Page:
Pampers still pushing confidence in Dry Max crisis

As critics, mostly moms, find new means to voice their concern surrounding claims of Pampers-induced skin irritation, Procter & Gamble is evolving its crisis communications approach.

As critics, mostly moms, find new means to voice their concern surrounding claims of Pampers-induced skin irritation, Procter & Gamble is evolving its crisis communications approach. It involves transparency with the trade media, as well as catering to the emotion that initially fueled the ongoing crisis that has now escalated to a class action complaint.

“The unique thing about this was it was unexpected,” says Bryan McCleary, director of external relations for North America baby care at P&G. He explains that the team had to quickly redouble its crisis efforts to exhibit confidence in its recently launched Dry Max diaper product among moms. The team issued statements from outside pediatricians and dermatologists who have looked at the cases. It also continues to promote positive reactions by mommy bloggers, as well as personally respond to critics on sites like Facebook with a number to call for help.

Moms began complaining about diaper rash on Facebook earlier this year. However, the situation reached a critical point earlier this month, when Facebook critics began associating the product with the term “chemical burn.” At that point, news traveled from social media to the national news media, and P&G invited an Ad Age reporter to chronicle its crisis communications execution. 

“The fly-on-the-wall dynamic can be a very positive one, particularly when you are 100% confident in what you're doing and the steps you're taking,” says McCleary. “I think it's another way to tell the story.”

Mark Senak, SVP and partner at Fleishman-Hillard, explains that the exposure of a brand's process is “emblematic of the fact that transparency has a lot of currency right now,” as social media has the power to speed up a crisis.

As such, companies must look for innovative ways to be transparent. In a case like Pampers, trade outlets seem to make sense, he noted. 

“They're going to be a little more familiar with the nuance in what a company and entity is going through during a crisis and can speak to it as professional communicators,” he says.  

Gene Grabowski, chair of the crisis and litigation practice at Levick Strategic Communication, attributes the brand's strategy to controlling its message about consumer accessibility and indirectly informing the national news media, rather than having a national news outlet report only on consumer outrage and its implications. Outlets including the Wall Street Journal have reported on the company's response to the issue, rather than just the complaints about the product.

“They probably wanted to show their own savvy to a community, or reporters, that would appreciate it,” he says. “I think it's smart and innovative and they should continue doing it.”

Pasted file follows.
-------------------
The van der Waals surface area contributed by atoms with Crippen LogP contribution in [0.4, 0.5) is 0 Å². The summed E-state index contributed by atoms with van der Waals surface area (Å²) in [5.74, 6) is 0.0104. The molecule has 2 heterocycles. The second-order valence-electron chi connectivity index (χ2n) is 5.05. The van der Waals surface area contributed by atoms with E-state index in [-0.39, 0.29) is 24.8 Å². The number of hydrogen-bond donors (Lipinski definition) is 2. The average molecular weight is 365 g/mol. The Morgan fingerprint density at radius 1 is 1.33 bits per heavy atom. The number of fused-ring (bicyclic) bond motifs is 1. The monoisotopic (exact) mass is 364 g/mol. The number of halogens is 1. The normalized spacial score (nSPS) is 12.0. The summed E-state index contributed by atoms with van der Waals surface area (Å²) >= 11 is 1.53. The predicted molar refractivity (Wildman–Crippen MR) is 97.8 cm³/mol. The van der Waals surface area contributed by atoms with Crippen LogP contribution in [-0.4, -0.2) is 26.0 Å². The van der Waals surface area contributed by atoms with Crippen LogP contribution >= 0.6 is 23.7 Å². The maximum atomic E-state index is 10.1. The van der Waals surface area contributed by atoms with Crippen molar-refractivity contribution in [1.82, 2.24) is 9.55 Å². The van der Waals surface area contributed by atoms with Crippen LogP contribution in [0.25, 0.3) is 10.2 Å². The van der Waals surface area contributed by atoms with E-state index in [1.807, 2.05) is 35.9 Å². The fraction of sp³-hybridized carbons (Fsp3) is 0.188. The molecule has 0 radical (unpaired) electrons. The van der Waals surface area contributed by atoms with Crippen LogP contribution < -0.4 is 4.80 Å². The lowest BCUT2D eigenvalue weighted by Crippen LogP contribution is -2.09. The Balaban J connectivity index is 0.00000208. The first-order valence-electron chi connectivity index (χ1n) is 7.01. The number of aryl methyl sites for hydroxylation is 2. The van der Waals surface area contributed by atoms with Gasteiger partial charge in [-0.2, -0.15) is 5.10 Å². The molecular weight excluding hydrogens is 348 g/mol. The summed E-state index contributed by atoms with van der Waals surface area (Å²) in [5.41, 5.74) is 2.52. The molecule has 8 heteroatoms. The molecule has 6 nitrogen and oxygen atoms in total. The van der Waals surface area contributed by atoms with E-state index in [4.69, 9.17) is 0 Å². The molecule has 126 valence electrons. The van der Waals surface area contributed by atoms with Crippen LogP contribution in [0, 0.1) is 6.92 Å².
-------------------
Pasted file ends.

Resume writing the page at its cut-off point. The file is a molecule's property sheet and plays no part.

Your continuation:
Still, he asserts that the most important communication is directly with consumers, and emotion plays a significant role in tempering a crisis message to an audience like moms.

When the story escalated, McCleary says the challenge remained consistent in that the team needed to be careful not to imply that moms weren't experiencing the irritation, while still reinforcing confidence in the product.

While P&G may not have refuted that the babies had irritated skin, Grabowski says one of the mistakes the company made was in responding to mothers' emotional claims with data to support its stance that the diapers didn't cause the irritations or discomfort.

“You cannot answer emotionally charged claims with data,” he said. “It won't work; consumers consider that to be insulting.”

With this level of emotion, says SafetyMom.com founder and former Weber Shandwick SVP Alison Rhodes, P&G needs to speak to moms from the perspective of a mom, in a way in which they can relate. 

While the brand has moms tweeting @PampersVillage, Rhodes notes that the company could have done a better job of initially developing, and currently identifying, brand evangelists.

“You need to have those moms, who do feel these [diapers] are great for the baby, talking to the moms again,” he says.

McCleary says his team is trying to communicate its success stories, such as a Facebook group started by loyalists - I Love Pampers Dry Max - as well as sales that continue to exceed pre-crisis expectations.

He adds that the story is still playing out, and a recent class action complaint won't impact the brand's communications strategy. However, the team will continue to be transparent about its crisis response.

“Some attorneys may wish to profit from rumors and misinformation, but the key reassuring point is this product is completely safe,” he said. “We have every confidence we will prevail. We're trying to just keep the lines of communications open.”

The company is working with Pampers agency Paine PR.

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